In Milan, Maurizio Cattelan ruminates on death with an installation in a crematorium and a shocking new self-portrait

Italian maverick artist Maurizio Cattelan is not afraid of death. In fact, the ultimate end is the subject of the artist’s two new exhibitions in Milan. Perhaps counterintuitively, Cattelan hopes these projects will shed light on how to live with pain and trauma in times of turmoil.

“These two works may not be explicitly linked to the tragedies of pandemic or war, but how can you abstract them from the times we live in?” Cattelan told Artnet News. “Art does not exist without the reactions of the public.”

The two exhibitions of unique works – “Lullaby” and “YOU” – are, according to the artist, “magnifying lenses for our secreted pains”.

Both exhibitions opened in Milan last week as part of Milano Art Week, which saw a series of institutional and commercial openings as well as the return of Miart. The project follows a high-profile exhibition by the artist at the UCCA Center for Contemporary Art in Beijing, which attracted even more visitors than the museum’s blockbuster Warhol show.

lullaby (1994) by Maurizio Cattelan, relocated to the Monumental Cemetery. Credits Zeno Zotti, Tempio Crematorio, Cimitero Monumentale, Milan, 2022.

“Lullaby” is a reinstallation of a work of the same name that the artist created in 1994 and has just donated to the city of Milan, where he currently lives. The installation is made of stacks of bags that the artist has filled with debris from a 1993 explosion and the Mafia terrorist attack at the Padiglione d’Arte Contemporanea (PAC), which left five people dead and the whole town in shock.

Rather than showing the work in a white cube, Cattelan opted for a much more visceral setting: the cremation room of the city’s Cimetière Monumental. Two piles of rubble rest on train tracks that usually carry beds carrying bodies to the crematorium. Visitors must take a long and winding path to find the installation, which is on view until November 6, after which it will enter the collection of the Museo del Novecento.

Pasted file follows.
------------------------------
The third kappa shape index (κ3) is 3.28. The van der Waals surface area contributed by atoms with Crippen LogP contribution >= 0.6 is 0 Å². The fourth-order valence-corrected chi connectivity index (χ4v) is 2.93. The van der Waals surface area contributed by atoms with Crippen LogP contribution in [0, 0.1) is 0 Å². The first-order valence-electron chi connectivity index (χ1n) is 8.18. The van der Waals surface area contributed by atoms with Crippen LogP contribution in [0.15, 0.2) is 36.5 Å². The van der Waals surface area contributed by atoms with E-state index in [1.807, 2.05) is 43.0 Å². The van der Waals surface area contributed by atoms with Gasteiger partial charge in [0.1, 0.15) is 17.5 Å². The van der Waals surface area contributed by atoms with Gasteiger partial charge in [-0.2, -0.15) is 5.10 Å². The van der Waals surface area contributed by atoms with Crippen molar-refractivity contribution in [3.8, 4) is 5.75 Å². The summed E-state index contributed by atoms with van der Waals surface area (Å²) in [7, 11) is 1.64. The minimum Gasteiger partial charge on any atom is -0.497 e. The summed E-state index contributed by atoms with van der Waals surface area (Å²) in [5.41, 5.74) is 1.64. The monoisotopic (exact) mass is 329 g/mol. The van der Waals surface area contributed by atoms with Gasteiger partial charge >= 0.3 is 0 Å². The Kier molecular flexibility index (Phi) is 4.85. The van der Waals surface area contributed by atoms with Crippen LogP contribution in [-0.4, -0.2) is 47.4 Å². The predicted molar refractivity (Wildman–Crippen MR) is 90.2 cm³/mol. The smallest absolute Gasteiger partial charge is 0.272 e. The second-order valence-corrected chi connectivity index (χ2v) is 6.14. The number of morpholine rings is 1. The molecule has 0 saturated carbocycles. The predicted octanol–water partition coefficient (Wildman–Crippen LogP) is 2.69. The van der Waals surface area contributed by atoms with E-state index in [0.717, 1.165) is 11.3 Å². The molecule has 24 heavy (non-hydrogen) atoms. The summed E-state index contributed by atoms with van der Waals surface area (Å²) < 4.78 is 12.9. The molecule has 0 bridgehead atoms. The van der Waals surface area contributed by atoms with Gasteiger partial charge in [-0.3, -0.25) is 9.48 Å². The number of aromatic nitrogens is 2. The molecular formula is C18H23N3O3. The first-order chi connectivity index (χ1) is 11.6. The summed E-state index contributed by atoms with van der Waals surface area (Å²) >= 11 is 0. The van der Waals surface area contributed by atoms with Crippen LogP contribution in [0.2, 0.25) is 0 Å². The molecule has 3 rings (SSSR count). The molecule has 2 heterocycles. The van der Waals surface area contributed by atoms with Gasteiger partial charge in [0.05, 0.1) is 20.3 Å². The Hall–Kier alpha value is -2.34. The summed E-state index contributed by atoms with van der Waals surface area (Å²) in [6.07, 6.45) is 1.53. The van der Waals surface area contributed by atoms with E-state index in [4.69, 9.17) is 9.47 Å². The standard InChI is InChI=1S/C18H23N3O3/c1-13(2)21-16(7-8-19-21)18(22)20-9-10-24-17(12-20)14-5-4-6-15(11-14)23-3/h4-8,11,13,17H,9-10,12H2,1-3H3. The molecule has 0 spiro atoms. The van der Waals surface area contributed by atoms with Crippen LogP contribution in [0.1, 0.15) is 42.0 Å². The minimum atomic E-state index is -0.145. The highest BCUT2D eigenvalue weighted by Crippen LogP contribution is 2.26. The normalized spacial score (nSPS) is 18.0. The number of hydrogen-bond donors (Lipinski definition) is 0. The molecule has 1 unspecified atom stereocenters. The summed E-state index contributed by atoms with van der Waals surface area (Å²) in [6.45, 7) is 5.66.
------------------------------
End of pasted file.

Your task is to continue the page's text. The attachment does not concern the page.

<i>YOU</i> (2022) by Maurizio Cattelan.  Credits Roberto Marossi.  Courtesy of the artist and MASSIMODECARLO.” width=”1024″ height=”682″ srcset=”https://news.artnet.com/app/news-upload/2022/04/V6A2102-1024×682 .jpg 1024w, https://news.artnet.com/app/news-upload/2022/04/V6A2102-300×200.jpg 300w, https://news.artnet.com/app/news-upload/2022/04 /V6A2102-50×33.jpg 50w” sizes=”(max-width: 1024px) 100vw, 1024px”/></p>
<p class=YOU (2022) by Maurizio Cattelan. Credits Roberto Marossi. Courtesy of the artist and MASSIMODECARLO.

lullaby is symbolic of collective trauma: the dramatic bombshells that rocked Italy (and beyond) targeted cultural sites, museums and institutions and were emblematic of an attack on the very idea of ​​the future,” Cattelan said.

The city moved quickly to rebuild the damaged sites, trying to bury the injuries and recover from the shock, according to the artist. But the trauma persists and the “debris is what remained as a physical obstacle to its complete elimination”. The piles of rubble on train tracks, Cattelan concluded, are stories and narratives of humanity on “a linear path through history.”

<i>YOU</i> (2022) by Maurizio Cattelan.  Credits Roberto Marossi.  Courtesy of the artist and MASSIMODECARLO.” width=”682″ height=”1024″ srcset=”https://news.artnet.com/app/news-upload/2022/04/V6A2106-682×1024 .jpg 682w, https://news.artnet.com/app/news-upload/2022/04/V6A2106-200×300.jpg 200w, https://news.artnet.com/app/news-upload/2022/04 /V6A2106-33×50.jpg 33w, https://news.artnet.com/app/news-upload/2022/04/V6A2106-1280×1920.jpg 1280w, https://news.artnet.com/app/news-upload /2022/04/V6A2106.jpg 1333w” sizes=”(max-width: 682px) 100vw, 682px”/></p>
<p class=YOU (2022) by Maurizio Cattelan. Credits Roberto Marossi. Courtesy of the artist and MASSIMODECARLO.

YOU, on the other hand, is a new work unveiled at MASSIMODECARLO, which includes a statue of the artist suspended from a noose in the green marble bathroom designed by Pietro Portaluppi. Dressed in a blue suit, the barefoot figure holds a bouquet of flowers in his right hand.

Cattelan argues that there is more to the work than the immediate shock of seeing it hanging from the ceiling. “Big changes, revolutions, trauma all bring uncertainty. In fact, all the time is uncertain,” he said. “lullaby and YOU are in good company. Looking at my work there is clearly a sense of loss that connects them all.

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James C. Tibbs